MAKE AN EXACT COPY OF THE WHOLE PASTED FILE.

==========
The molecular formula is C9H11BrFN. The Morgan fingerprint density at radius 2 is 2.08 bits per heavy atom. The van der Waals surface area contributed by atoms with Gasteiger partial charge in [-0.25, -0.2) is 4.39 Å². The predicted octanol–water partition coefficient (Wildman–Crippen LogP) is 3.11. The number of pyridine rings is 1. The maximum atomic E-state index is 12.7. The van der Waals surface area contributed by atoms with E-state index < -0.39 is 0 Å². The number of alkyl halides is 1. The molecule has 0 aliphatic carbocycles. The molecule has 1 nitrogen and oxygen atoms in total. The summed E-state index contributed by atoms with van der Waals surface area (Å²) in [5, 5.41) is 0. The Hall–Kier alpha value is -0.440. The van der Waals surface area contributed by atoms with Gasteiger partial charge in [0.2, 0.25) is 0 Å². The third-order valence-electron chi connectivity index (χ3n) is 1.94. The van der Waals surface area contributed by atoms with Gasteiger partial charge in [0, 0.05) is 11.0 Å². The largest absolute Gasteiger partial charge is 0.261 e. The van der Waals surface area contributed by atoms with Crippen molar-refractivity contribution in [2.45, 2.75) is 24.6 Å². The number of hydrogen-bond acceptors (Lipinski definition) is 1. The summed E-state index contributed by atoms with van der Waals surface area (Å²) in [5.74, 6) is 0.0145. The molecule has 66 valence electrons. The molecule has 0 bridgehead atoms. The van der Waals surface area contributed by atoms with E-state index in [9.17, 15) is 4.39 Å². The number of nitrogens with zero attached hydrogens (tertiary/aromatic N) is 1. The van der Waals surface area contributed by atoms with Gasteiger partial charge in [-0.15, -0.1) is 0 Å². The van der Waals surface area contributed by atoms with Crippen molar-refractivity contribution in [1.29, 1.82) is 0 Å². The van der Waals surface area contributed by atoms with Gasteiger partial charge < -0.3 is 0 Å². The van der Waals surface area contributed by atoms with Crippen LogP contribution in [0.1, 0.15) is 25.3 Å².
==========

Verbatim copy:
The molecular formula is C9H11BrFN. The Morgan fingerprint density at radius 2 is 2.08 bits per heavy atom. The van der Waals surface area contributed by atoms with Gasteiger partial charge in [-0.25, -0.2) is 4.39 Å². The predicted octanol–water partition coefficient (Wildman–Crippen LogP) is 3.11. The number of pyridine rings is 1. The maximum atomic E-state index is 12.7. The van der Waals surface area contributed by atoms with E-state index < -0.39 is 0 Å². The number of alkyl halides is 1. The molecule has 0 aliphatic carbocycles. The molecule has 1 nitrogen and oxygen atoms in total. The summed E-state index contributed by atoms with van der Waals surface area (Å²) in [5, 5.41) is 0. The Hall–Kier alpha value is -0.440. The van der Waals surface area contributed by atoms with Gasteiger partial charge in [0.2, 0.25) is 0 Å². The third-order valence-electron chi connectivity index (χ3n) is 1.94. The van der Waals surface area contributed by atoms with Gasteiger partial charge in [0, 0.05) is 11.0 Å². The largest absolute Gasteiger partial charge is 0.261 e. The van der Waals surface area contributed by atoms with Crippen molar-refractivity contribution in [2.45, 2.75) is 24.6 Å². The number of hydrogen-bond acceptors (Lipinski definition) is 1. The summed E-state index contributed by atoms with van der Waals surface area (Å²) in [5.74, 6) is 0.0145. The molecule has 66 valence electrons. The molecule has 0 bridgehead atoms. The van der Waals surface area contributed by atoms with E-state index in [9.17, 15) is 4.39 Å². The number of nitrogens with zero attached hydrogens (tertiary/aromatic N) is 1. The van der Waals surface area contributed by atoms with Gasteiger partial charge in [-0.15, -0.1) is 0 Å². The van der Waals surface area contributed by atoms with Crippen molar-refractivity contribution in [1.29, 1.82) is 0 Å². The van der Waals surface area contributed by atoms with Gasteiger partial charge < -0.3 is 0 Å². The van der Waals surface area contributed by atoms with Crippen LogP contribution in [0.1, 0.15) is 25.3 Å².